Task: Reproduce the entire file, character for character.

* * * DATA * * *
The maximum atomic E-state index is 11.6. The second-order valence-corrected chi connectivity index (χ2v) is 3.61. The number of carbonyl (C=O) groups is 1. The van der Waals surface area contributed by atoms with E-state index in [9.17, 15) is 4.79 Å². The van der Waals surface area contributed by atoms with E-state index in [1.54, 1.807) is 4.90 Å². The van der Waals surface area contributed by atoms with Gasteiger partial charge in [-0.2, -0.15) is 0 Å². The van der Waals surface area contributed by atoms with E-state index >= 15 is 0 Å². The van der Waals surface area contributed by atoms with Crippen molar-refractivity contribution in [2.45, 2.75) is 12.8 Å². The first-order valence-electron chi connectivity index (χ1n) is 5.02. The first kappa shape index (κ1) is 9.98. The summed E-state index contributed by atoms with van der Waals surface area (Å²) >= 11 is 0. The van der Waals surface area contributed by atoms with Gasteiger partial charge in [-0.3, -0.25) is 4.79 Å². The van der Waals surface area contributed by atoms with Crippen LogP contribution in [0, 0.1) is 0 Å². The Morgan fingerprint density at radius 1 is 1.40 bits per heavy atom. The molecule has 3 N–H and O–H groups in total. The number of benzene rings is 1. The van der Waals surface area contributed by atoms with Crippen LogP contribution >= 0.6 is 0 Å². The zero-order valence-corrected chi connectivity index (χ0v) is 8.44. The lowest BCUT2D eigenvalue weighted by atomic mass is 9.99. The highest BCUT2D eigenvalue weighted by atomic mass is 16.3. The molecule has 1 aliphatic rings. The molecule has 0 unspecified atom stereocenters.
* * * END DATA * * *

The maximum atomic E-state index is 11.6. The second-order valence-corrected chi connectivity index (χ2v) is 3.61. The number of carbonyl (C=O) groups is 1. The van der Waals surface area contributed by atoms with E-state index in [9.17, 15) is 4.79 Å². The van der Waals surface area contributed by atoms with E-state index in [1.54, 1.807) is 4.90 Å². The van der Waals surface area contributed by atoms with Gasteiger partial charge in [-0.2, -0.15) is 0 Å². The van der Waals surface area contributed by atoms with E-state index >= 15 is 0 Å². The van der Waals surface area contributed by atoms with Crippen molar-refractivity contribution in [2.45, 2.75) is 12.8 Å². The first-order valence-electron chi connectivity index (χ1n) is 5.02. The first kappa shape index (κ1) is 9.98. The summed E-state index contributed by atoms with van der Waals surface area (Å²) >= 11 is 0. The van der Waals surface area contributed by atoms with Gasteiger partial charge in [-0.3, -0.25) is 4.79 Å². The van der Waals surface area contributed by atoms with Crippen LogP contribution in [0, 0.1) is 0 Å². The Morgan fingerprint density at radius 1 is 1.40 bits per heavy atom. The molecule has 3 N–H and O–H groups in total. The number of benzene rings is 1. The van der Waals surface area contributed by atoms with Crippen LogP contribution >= 0.6 is 0 Å². The zero-order valence-corrected chi connectivity index (χ0v) is 8.44. The lowest BCUT2D eigenvalue weighted by atomic mass is 9.99. The highest BCUT2D eigenvalue weighted by atomic mass is 16.3. The molecule has 1 aliphatic rings. The molecule has 0 unspecified atom stereocenters.